On October 20 I had the luck to join a group of some of the brightest and most creative people from every part of the tech spectrum at Contactcon. Held at the beautiful Angel Orensaz Foundation Center (see above), the conference was a flurry of energy and excitement, never lingering on one point of focus too long. As befits the format, below are five events or situations that caught my attention at Contactcon:

  1. Unendorsed sharing. Wifi was provided in the center by KeyWifi, which had set up eight or so networks and handed out pieces of paper with passwords to one of the hotspots. They hoped to evenly distribute them among participants to keep all the networks running. When I went to the table to get my password, it was clear that wasn’t working: “Just please don’t tell anyone the passcode!” a poor Key employee asked me. People were giving out their codes and overloading the access points. I guess you couldn’t stop them from sharing with those in need.
  2. Unattempted procedures. The structure of the conference — though I’m sure a lot of participants would object to that word — was based on a series of short provacations and then a series of project meetings established on the spot. I’m always skeptical that people come to events like Contactcon ready to work and think outside their comfort zone, but the attendees really were. The board quickly filled with great ideas, from an alternative currency for Occupy Wall Street to new ways to dodge internet censorship. People grouped with whatever proposal they liked and got started. Judging from the list-serv I’m on, they’re very much still at work.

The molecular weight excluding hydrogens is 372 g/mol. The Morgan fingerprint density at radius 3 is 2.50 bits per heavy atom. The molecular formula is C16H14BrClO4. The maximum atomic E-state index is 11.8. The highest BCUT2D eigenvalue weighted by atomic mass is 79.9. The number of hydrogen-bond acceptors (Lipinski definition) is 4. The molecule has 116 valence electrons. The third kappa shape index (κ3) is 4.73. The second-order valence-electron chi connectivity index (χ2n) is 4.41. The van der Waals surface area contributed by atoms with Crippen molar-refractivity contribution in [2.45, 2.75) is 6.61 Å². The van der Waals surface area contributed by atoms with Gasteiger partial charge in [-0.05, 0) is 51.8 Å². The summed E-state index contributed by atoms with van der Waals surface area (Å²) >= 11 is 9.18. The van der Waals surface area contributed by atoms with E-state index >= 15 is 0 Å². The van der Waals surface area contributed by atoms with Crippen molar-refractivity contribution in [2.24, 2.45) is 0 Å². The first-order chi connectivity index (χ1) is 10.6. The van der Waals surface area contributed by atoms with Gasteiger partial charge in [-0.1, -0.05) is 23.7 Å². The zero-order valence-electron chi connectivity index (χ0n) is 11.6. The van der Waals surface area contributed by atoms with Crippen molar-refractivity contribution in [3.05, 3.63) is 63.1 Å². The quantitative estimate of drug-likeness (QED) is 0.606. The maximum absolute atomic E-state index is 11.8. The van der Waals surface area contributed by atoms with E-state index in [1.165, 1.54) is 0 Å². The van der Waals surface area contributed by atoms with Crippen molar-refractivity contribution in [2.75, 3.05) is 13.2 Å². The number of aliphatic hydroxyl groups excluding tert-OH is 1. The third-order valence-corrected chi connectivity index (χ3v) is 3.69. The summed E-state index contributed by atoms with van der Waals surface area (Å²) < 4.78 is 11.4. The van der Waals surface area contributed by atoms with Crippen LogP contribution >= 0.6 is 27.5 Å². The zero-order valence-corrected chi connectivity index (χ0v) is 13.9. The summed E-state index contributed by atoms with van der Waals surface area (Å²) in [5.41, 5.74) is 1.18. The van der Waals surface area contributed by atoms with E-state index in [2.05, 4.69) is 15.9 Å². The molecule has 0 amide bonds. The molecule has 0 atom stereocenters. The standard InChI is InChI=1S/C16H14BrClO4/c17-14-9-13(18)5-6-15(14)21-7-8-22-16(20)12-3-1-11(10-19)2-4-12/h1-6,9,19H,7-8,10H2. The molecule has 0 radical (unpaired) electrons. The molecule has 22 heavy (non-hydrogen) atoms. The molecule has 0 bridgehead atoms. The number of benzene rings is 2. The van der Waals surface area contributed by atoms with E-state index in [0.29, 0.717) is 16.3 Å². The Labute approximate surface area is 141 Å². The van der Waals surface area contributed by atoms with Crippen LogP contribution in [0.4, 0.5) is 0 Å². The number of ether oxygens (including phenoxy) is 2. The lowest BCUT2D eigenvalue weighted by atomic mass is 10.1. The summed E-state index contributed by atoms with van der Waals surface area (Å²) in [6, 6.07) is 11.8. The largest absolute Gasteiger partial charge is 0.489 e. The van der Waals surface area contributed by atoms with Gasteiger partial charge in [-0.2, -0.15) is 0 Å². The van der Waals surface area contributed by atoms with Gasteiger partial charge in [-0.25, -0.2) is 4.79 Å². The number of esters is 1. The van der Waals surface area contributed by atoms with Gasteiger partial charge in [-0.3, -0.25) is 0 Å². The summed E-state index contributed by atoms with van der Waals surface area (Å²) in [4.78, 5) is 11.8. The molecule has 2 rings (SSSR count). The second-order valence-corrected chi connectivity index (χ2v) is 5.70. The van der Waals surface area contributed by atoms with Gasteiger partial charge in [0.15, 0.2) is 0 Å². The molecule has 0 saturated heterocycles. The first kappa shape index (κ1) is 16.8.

3. Unparalled hosting. In addition to being one of the most original minds working on questions of technology and society, as well as one of the most radical thinkers to crack the mainstream media, Doug Rushkoff is incredibly good at keeping people on track. With an open format and people suggesting different workshops, Rushkoff kept things moving by making sure anything too vague or self-serving got passed by, with a good sense of what the group did or did not support. Plus, you could hear the bile dripping from his voice when he had to announce the Pepsi sponsorship. The man is a dynamo.
  4. Unexpected radicals. Occupy Everything and Occupy Wall Street in particular had a big impact on participants’ thinking. I was surprised to see a group project on getting people to pledge collectively not to pay their student debts attract wide support at the conference level. Some of the participants who would have been in a small tech bubble a couple years ago are now actively looking to use their talents and ideas to support global social movements. There was a big focus on technologies that used international networks to overcome parochial restrctions to access. And a few of these tech-minded folks have better political imaginations than I’ve seen in policy circles. Contactcon showed me that their are not just people, but communities out there waiting to meet each other.
  5. Unlikely bedfellows. I’ve heard Contactcon described as a meeting of the top pro-human technologists, and that turned about to be the case. A campaign based around food justice was one of the most popular projects at the conference, and all the participants anchored their thoughts and projects in very human problems. That is, except for the Makerbot printing out plastic shells for homeless hermit crabs. Apparently people like collecting shells they use as housings, and now crab populations are in need of some man-made assistance. 3D printing isn’t exactly made for problems like this one, but it could have been. And maybe the next generation of tech solutions will be.